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The Supreme Court of Canada is allowing a constitutional challenge to go ahead against a law authorizing the forcible treatment of involuntary psychiatric patients in British Columbia.

The 9-0 ruling on Thursday follows a six-year battle by an advocacy group asserting a right to bring the challenge on behalf of psychiatric patients, without the involvement of individuals directly affected by the law.

The Supreme Court ruled that directly affected litigants aren’t strictly necessary in every constitutional challenge, and that groups with a history of expertise and involvement such as the Council of Canadians With Disabilities, which challenged the B.C. law, may deserve to be heard.

The principle has broad importance, not just for psychiatric patients in B.C., but for other vulnerable or marginalized populations attempting to contest government actions in court. That importance was reflected by the participation of more than 20 intervenors, representing groups such as refugees, women, religious and racial minorities, and prisoners, plus three provinces and the federal government.

“Some courts, including the trial court in our case, have been rigid in their view that challenges must be brought by affected individuals, despite whatever barriers they may face and no matter how marginalized or disadvantaged they may be,” said Michael Feder, a lawyer for the Council of Canadians With Disabilities (CCD).

He also underlined the importance of the ruling for psychiatric patients.

“B.C. is the only place in Canada where everyone with involuntary status is ‘deemed’ to consent to all forms of psychiatric treatment, without safeguards like an assessment of their capacity to make treatment decisions or the ability to use a supportive or substitute decision maker, like a family member. This disturbing approach to forced treatment reinforces harmful stereotypes by equating having mental health problems with being incapable of participating in one’s own recovery.”

The legal issue at the heart of B.C. v. the CCD is who qualifies for “public-interest standing” – that is, who may bring a challenge in court to a law affecting large numbers of people.

Initially, the CCD and two psychiatric patients challenged the law. But when the patients withdrew, the B.C. government asked a court to dismiss the challenge. Chief Justice Christopher Hinkson of the B.C. Supreme Court did so, saying that without the individuals involved, the case lacked the kind of factual context that courts need to review constitutional issues. The B.C. Court of Appeal disagreed, stressing the importance of access to justice, and B.C. appealed the ruling to the Supreme Court of Canada.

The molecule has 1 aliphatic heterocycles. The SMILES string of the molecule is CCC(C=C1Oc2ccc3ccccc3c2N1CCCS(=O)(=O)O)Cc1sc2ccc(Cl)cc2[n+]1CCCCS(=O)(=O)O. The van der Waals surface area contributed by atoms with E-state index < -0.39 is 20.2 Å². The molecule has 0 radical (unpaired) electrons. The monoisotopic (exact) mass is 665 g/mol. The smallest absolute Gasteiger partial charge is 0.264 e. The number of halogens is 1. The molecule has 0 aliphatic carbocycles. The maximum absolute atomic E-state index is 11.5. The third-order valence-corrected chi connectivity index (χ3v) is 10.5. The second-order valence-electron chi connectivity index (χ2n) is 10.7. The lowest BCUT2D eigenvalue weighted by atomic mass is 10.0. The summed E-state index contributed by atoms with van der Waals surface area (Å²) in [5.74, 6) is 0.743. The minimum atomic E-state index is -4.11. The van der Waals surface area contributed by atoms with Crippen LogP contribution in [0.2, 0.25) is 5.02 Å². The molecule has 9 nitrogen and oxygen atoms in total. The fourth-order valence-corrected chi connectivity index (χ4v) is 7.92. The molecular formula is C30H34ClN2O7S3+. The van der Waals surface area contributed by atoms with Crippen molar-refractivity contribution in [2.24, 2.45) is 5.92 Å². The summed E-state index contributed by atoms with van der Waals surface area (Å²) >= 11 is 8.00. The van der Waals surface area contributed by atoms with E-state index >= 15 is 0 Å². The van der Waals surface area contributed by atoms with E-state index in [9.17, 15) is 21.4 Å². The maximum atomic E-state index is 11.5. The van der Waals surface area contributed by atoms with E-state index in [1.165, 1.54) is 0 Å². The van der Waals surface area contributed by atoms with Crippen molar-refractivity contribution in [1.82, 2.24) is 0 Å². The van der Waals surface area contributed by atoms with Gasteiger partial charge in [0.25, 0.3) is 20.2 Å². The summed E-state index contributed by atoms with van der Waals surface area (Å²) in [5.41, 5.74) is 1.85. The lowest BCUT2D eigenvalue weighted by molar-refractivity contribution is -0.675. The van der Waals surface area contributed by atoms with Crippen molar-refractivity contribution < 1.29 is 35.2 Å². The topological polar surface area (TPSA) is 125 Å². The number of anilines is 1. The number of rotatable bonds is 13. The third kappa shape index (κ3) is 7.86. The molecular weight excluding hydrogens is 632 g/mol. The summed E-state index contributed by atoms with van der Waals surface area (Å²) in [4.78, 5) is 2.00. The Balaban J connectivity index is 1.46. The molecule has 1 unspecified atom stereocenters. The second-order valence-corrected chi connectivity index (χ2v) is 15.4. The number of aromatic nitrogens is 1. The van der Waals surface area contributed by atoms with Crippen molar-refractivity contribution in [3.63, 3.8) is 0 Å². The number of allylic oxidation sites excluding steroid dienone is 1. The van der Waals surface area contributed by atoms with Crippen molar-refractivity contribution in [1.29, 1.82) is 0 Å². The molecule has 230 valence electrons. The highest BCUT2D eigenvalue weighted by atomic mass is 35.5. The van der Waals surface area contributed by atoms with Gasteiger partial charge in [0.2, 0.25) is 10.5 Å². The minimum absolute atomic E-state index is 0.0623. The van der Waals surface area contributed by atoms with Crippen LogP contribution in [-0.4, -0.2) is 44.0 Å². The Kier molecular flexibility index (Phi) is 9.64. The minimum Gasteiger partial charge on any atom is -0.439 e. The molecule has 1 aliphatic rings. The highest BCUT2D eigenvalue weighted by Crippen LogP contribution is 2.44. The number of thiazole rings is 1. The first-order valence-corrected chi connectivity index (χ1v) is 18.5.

The court said that while constitutional challenges can’t be decided in a factual vacuum, and while access to justice is not the only consideration, it is not always necessary for directly affected litigants to be involved in the challenge.

For one thing, there are barriers to the involvement of psychiatric patients in long, arduous litigation. “Some may fear reprisals from health care providers who, under the legislation at issue, control their psychiatric treatment,” Chief Justice Richard Wagner wrote for the court. “Or they may hesitate to expose themselves to the unfortunate stigma that can accompany public disclosure of their private health information.”

For another, some cases, such as this one, do not turn on individual facts; much of the forcible-treatment case could be argued on the basis that the law is unconstitutional on its face, the court said.

Many of the biggest constitutional challenges have involved directly affected litigants. In 2015, for instance, a successful challenge to the federal ban on medical assistance in dying involved an advocacy group, a doctor and two individuals who wished assistance in dying.

Elin Sigurdson, a lawyer representing the B.C. Civil Liberties Association, which intervened in the CCD case, said that laws on public-interest standing were restrictive during the 1980s and 90s, but in 2012, in a case involving a sex-workers organization, the Supreme Court made it easier for organizations to stand on their own. Ironically, she said, it took six years for the CCD to “gain access to a rule that is about ensuring access to the courts.” The Supreme Court ordered B.C. to pay the CCD’s costs in fighting for its right to be heard.

Cheryl Milne, a lawyer for an intervenor, the University of Toronto’s David Asper Centre for Constitutional Rights, said the ruling reaffirms “a progressive and flexible approach to public interest litigation that should assist vulnerable people who might otherwise have difficulty bringing forward claims that their rights have been abused.”

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